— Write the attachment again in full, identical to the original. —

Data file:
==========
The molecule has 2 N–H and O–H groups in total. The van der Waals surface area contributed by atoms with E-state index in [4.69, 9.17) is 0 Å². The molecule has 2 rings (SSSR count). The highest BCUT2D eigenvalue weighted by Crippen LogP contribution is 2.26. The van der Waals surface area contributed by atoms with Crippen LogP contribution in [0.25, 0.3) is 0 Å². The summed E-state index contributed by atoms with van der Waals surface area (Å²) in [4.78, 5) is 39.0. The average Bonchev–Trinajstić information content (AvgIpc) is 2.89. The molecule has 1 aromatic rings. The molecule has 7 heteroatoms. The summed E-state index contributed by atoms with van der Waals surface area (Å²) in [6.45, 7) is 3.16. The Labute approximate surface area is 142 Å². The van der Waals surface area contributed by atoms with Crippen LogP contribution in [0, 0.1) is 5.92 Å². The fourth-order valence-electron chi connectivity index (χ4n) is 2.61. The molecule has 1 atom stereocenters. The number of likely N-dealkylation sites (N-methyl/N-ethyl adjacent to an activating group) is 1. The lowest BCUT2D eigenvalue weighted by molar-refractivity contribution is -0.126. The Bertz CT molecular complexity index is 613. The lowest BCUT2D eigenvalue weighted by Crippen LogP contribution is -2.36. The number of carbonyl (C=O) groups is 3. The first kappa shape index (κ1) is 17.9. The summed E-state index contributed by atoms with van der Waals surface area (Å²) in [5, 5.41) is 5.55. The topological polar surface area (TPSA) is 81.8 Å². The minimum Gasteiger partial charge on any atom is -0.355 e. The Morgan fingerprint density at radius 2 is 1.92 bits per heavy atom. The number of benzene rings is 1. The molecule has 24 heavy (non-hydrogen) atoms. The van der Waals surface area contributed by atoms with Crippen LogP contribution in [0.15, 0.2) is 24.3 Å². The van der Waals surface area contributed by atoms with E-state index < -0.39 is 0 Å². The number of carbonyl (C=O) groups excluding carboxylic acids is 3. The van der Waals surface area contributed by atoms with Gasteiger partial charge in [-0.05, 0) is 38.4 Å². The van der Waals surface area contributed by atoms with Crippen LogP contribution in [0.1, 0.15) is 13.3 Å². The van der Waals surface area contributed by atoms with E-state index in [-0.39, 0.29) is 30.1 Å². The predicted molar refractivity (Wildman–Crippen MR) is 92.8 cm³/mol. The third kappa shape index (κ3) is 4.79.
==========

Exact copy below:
The molecule has 2 N–H and O–H groups in total. The van der Waals surface area contributed by atoms with E-state index in [4.69, 9.17) is 0 Å². The molecule has 2 rings (SSSR count). The highest BCUT2D eigenvalue weighted by Crippen LogP contribution is 2.26. The van der Waals surface area contributed by atoms with Crippen LogP contribution in [0.25, 0.3) is 0 Å². The summed E-state index contributed by atoms with van der Waals surface area (Å²) in [4.78, 5) is 39.0. The average Bonchev–Trinajstić information content (AvgIpc) is 2.89. The molecule has 1 aromatic rings. The molecule has 7 heteroatoms. The summed E-state index contributed by atoms with van der Waals surface area (Å²) in [6.45, 7) is 3.16. The Labute approximate surface area is 142 Å². The van der Waals surface area contributed by atoms with Crippen LogP contribution in [0, 0.1) is 5.92 Å². The fourth-order valence-electron chi connectivity index (χ4n) is 2.61. The molecule has 1 atom stereocenters. The number of likely N-dealkylation sites (N-methyl/N-ethyl adjacent to an activating group) is 1. The lowest BCUT2D eigenvalue weighted by molar-refractivity contribution is -0.126. The Bertz CT molecular complexity index is 613. The lowest BCUT2D eigenvalue weighted by Crippen LogP contribution is -2.36. The number of carbonyl (C=O) groups is 3. The first kappa shape index (κ1) is 17.9. The summed E-state index contributed by atoms with van der Waals surface area (Å²) in [5, 5.41) is 5.55. The topological polar surface area (TPSA) is 81.8 Å². The minimum Gasteiger partial charge on any atom is -0.355 e. The Morgan fingerprint density at radius 2 is 1.92 bits per heavy atom. The number of benzene rings is 1. The molecule has 24 heavy (non-hydrogen) atoms. The van der Waals surface area contributed by atoms with Crippen LogP contribution in [0.15, 0.2) is 24.3 Å². The van der Waals surface area contributed by atoms with E-state index < -0.39 is 0 Å². The number of carbonyl (C=O) groups excluding carboxylic acids is 3. The van der Waals surface area contributed by atoms with Gasteiger partial charge in [-0.05, 0) is 38.4 Å². The van der Waals surface area contributed by atoms with Crippen LogP contribution in [0.1, 0.15) is 13.3 Å². The van der Waals surface area contributed by atoms with E-state index in [-0.39, 0.29) is 30.1 Å². The predicted molar refractivity (Wildman–Crippen MR) is 92.8 cm³/mol. The third kappa shape index (κ3) is 4.79.